In this latest installment, a young man discovers a woman’s body submerged in a crab pot in the cold waters of Puget Sound. Tracy and her colleagues on the Seattle PD’s Violent Crimes Section have to first figure out who the victim is, then figure out who put her into the crab pot, and why. When the autopsy shows the victim has gone to great lengths (including extensive plastic surgery) to conceal her identity, Tracy knows she was running from someone or something.

Subsequently,evidence indicates the corpse may actually be the body of a woman who mysteriously disappeared some months earlier, and Tracy is once again haunted by the memory of her sister’s murder (featured in an earlier book in the series).

Clues start to appear that suggest a complex story involving “ brutal betrayal and desperate greed,” and Tracy once again becomes emotionally involved with the case of a murdered young woman.

I am a huge fan of Robert Dugoni’s series featuring Tracy Crosswhite. Each book in this series is a terrific thriller that will keep many readers guessing until the end. (I am not the best at figuring out the mystery before its reveal in contemporary mysteries and thrillers, so this may not be true for everyone, but it’s a great plot with outstanding character development. I give it five stars, with thanks to Thomas & Meercer and NetGalley for providing an advance copy in exchange for my honest review.

In the Clearing by Robert Dugoni


My Sister’s Grave, the first book in Robert Dugoni’s Tracy Crosswhite series, came out in late 2014. I loved it. I thought Tracy was a smart, strong woman with fierce determination (evidenced by her dogged pursuit of her sister’s murderer). In fall of 2015, the second book in the series, Her Final Breath, made me realize that Robert Dugoni has a real talent for crime fiction and – not to be sexist—for getting the somewhat rare male mystery author who really and truly gets his female characters RIGHT. So I was extremely happy to have the opportunity to review the third title in this series, In the Clearing (thanks, NetGalley!)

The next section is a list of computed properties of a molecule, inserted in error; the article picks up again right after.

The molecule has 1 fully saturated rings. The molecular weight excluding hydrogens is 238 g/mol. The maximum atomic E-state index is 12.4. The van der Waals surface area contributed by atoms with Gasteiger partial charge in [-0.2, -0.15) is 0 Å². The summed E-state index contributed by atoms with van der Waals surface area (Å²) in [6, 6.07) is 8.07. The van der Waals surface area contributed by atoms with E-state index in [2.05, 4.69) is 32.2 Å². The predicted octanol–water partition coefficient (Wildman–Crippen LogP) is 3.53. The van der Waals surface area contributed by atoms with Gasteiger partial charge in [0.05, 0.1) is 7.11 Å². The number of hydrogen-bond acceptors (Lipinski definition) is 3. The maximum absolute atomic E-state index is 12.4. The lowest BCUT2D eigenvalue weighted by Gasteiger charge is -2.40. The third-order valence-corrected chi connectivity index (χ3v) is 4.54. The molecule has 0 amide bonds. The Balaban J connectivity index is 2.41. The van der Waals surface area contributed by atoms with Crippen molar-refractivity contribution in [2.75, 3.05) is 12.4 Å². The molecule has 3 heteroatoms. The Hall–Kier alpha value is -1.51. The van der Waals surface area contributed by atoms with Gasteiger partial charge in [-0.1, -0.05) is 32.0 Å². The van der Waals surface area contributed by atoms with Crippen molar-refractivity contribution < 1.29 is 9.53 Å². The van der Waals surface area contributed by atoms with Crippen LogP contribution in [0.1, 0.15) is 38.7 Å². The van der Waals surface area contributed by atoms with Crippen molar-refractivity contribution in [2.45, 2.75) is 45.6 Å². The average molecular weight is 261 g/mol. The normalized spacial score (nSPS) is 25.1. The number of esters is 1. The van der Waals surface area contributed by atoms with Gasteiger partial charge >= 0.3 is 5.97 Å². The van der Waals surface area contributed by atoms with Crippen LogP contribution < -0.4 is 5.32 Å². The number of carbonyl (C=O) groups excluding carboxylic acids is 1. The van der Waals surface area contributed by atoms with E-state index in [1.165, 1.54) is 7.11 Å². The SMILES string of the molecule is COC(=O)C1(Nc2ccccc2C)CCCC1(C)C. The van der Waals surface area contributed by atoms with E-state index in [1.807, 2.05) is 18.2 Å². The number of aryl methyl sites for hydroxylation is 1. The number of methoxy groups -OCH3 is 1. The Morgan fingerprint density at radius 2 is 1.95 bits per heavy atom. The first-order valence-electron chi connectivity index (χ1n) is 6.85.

Once again, Tracy Crosswhite, a Seattle police detective, gets involved in a case outside her own jurisdiction when a former police academy classmate asks for a favor. Following their time in the academy, Jenny Almond’s law enforcement career took her back to Klickitat County, Washington, where she followed in the footsteps of her late father, who had retired as sheriff in that county. Forty years ago, he was a new deputy investigating the death of Native American female high school student, Kimi Kanasket. Kimi was a star student and a hard worker whose body was found in the Salmon River after one night when she never made it home from the diner where she worked evenings. The case was ruled a suicide, but Jenny’s father never really believed the story. He had investigated the death as a new investigating deputy but was told by a higher-up in the Sheriff’s office to leave it alone. He kept records which led Jenny to think this cold case is worth looking into, and she asks Tracy for help.

Along the way, Tracy uncovers some deeply buried secrets involving both the ruling elite of the small town and members of the local Native American community, including Kimi’s parents. It’s impossible to say much more without giving away secrets that would spoil the terrific plot, but suffice it to say that Dugoni has proven again that he can develop multiple characters well enough that the reader feels they KNOW them, both male and female, young and old. Additionally, he manages complex plotting seamlessly – not an easy task but one where he continues to shine.

While it isn’t necessary to read the prior books in the series, as this one can stand alone, but I highly recommend the entire series (and there are some things about Tracy that are revealed in the earlier books that are more fully developed in this latest one).

I give it five stars: it held my interest, kept me guessing, was well written, and offered some unique perspectives on tribal life and culture. Looking forward to the next in the series!